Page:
This technology has been used to treat acrophobia, fear of flying, and posttraumatic stress disorder. Its benefits include cost effectiveness, high patient acceptance, and effective therapy for patients with imagination deficits.

The developers of virtrual reality therapy have now formed a company called Virtually Better to provide this technology to other therapists.6 Although the technology currently is not applicable to the individual psychiatrist, this tool is expected to be widely available in the coming years with ever-improving and more affordable computing power.

Telemedicine. Virtual reality is also being used to link providers and patients through telemedicine or video conferencing. In clinical practice, telemedicine offers many advantages, such as the ability to reach patients in wide geographic areas, cost effectiveness, and linking of specialists to primary providers.7

Patients appreciate traveling less and are quite satisfied with their virtual visits. In fact, patients with schizophrenia prefer telemedicine to real office visits.8

One of telemedicine’s downsides has been its expense, requiring dedicated ISDN lines and specialized equipment. Other issues include licensing, confidentiality, reimbursement, and adherence to practice guidelines. 9 For readers interested in this technology, the American Telemedicine Association Web site ( is a good starting point. As high-speed Internet access becomes more widely available, telemedicine is poised to overtake e-mail as the next communication tool.

Summary. These virtual methods are still considered quite novel and are not yet part of mainstream psychiatry. The technology is not quite mature but is rapidly improving with new hardware and software developments. Its cost, although a barrier today, is diminishing fast. Patient acceptance is likely to grow over time among our increasingly technology-savvy public. With Internet connectivity and improved visual and audio capabilities of computers at affordable prices, virtual reality could soon play a significant new role in psychiatric care.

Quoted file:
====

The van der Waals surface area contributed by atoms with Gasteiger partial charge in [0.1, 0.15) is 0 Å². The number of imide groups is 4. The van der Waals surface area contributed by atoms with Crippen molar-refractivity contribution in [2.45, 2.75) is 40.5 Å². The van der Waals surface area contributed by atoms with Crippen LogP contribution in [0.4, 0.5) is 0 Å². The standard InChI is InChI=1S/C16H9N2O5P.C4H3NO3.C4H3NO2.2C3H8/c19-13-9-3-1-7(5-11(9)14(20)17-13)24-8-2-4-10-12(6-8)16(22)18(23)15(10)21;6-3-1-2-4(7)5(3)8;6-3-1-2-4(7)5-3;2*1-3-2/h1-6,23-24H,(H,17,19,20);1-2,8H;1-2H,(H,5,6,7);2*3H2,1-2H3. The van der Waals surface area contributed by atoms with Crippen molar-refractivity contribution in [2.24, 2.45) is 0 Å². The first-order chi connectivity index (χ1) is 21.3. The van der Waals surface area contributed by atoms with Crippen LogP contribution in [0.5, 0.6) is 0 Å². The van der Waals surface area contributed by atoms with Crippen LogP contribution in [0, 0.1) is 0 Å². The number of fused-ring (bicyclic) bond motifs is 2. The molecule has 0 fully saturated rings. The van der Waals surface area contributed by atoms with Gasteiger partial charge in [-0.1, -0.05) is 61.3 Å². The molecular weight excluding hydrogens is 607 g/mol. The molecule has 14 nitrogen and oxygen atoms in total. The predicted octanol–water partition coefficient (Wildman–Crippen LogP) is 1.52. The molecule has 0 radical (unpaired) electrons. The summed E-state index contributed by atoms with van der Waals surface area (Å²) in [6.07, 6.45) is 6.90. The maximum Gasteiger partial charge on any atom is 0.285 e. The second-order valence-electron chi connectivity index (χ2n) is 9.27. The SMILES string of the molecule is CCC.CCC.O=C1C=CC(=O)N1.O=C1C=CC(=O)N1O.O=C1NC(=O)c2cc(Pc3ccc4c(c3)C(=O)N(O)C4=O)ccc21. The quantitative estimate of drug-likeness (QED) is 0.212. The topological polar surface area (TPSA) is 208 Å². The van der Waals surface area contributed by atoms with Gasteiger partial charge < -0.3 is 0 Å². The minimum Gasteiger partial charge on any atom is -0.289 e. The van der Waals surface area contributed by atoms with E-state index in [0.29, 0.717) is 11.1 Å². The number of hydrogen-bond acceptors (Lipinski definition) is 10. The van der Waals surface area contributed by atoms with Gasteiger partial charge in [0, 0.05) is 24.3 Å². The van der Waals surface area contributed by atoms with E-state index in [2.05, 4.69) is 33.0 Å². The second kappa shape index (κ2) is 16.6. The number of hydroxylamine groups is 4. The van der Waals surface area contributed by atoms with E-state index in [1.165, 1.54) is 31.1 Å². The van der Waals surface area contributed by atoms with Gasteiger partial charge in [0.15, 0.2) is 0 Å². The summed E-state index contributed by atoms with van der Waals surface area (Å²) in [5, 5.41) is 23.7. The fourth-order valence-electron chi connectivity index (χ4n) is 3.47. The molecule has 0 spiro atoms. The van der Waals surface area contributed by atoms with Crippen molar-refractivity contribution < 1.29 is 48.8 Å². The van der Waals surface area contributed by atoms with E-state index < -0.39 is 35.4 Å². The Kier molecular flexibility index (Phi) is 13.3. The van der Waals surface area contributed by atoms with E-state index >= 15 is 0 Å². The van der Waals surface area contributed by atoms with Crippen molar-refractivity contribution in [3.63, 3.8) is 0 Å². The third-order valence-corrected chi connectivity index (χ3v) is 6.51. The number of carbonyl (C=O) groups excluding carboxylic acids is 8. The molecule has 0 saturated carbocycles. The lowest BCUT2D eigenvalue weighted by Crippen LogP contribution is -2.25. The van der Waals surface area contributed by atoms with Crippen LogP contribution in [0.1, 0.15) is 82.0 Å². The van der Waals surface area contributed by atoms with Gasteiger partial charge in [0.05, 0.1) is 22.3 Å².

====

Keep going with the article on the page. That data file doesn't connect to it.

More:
1. Sources about Role Playing Games: Accessed Aug. 8, 2002.

2. Testimony of Jeanne B. Funk, PhD, before the U.S. Senate Commerce Committee on violent computer games. Available at: Accessed Aug. 8, 2002.

3. Avatar Psychotherapy:

4. Tufts University: The SIMS—the people simulator game—as a technology of the self. Available at: Accessed Aug. 8, 2002.

5. Georgia Institute of Technology, Graphics Visualization & Usability Center: Accessed Aug. 8, 2002.

6. Virtually Better: Accessed Aug. 8, 2002.

7. Hilty DM, Luo JS, Morache C, Marcelo DA, Nesbitt TS. Telepsychiatry: an overview for psychiatrists. CNS Drugs 2002;16(8):527-48.

8. Zarate CA, Jr, et al. Applicability of telemedicine for assessing patients with schizophrenia: acceptance and reliability. J Clin Psychiatry 1997;58(1):22-5.

9. The American Psychiatric Association Resource Document on Telepsychiatry by Videoconferencing. Available at: Accessed Aug. 8, 2002.